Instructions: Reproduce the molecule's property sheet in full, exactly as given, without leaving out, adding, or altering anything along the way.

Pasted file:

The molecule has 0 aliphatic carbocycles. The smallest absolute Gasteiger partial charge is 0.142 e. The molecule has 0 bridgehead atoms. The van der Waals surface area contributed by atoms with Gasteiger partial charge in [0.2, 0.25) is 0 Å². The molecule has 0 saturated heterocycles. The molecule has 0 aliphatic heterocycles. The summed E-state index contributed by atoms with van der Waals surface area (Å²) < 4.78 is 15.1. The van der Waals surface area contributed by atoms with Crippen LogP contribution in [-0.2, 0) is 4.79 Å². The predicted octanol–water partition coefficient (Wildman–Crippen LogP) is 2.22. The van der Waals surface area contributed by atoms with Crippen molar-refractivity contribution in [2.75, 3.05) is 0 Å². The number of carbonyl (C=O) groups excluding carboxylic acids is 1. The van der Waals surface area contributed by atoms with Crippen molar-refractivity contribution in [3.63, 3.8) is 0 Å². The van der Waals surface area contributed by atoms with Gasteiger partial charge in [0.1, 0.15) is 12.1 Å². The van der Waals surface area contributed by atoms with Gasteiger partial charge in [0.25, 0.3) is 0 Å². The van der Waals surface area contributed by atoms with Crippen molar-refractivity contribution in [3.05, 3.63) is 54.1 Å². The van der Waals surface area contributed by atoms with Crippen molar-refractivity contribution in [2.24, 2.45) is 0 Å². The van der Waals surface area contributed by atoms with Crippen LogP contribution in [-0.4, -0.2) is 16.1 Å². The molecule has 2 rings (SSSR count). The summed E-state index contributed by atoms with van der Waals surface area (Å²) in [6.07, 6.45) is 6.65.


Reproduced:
The molecule has 0 aliphatic carbocycles. The smallest absolute Gasteiger partial charge is 0.142 e. The molecule has 0 bridgehead atoms. The van der Waals surface area contributed by atoms with Gasteiger partial charge in [0.2, 0.25) is 0 Å². The molecule has 0 saturated heterocycles. The molecule has 0 aliphatic heterocycles. The summed E-state index contributed by atoms with van der Waals surface area (Å²) < 4.78 is 15.1. The van der Waals surface area contributed by atoms with Crippen LogP contribution in [-0.2, 0) is 4.79 Å². The predicted octanol–water partition coefficient (Wildman–Crippen LogP) is 2.22. The van der Waals surface area contributed by atoms with Crippen molar-refractivity contribution in [2.75, 3.05) is 0 Å². The number of carbonyl (C=O) groups excluding carboxylic acids is 1. The van der Waals surface area contributed by atoms with Crippen molar-refractivity contribution in [3.63, 3.8) is 0 Å². The van der Waals surface area contributed by atoms with Gasteiger partial charge in [0.1, 0.15) is 12.1 Å². The van der Waals surface area contributed by atoms with Gasteiger partial charge in [0.25, 0.3) is 0 Å². The van der Waals surface area contributed by atoms with Crippen molar-refractivity contribution in [3.05, 3.63) is 54.1 Å². The van der Waals surface area contributed by atoms with Crippen molar-refractivity contribution in [2.24, 2.45) is 0 Å². The van der Waals surface area contributed by atoms with Crippen LogP contribution in [-0.4, -0.2) is 16.1 Å². The molecule has 2 rings (SSSR count). The summed E-state index contributed by atoms with van der Waals surface area (Å²) in [6.07, 6.45) is 6.65.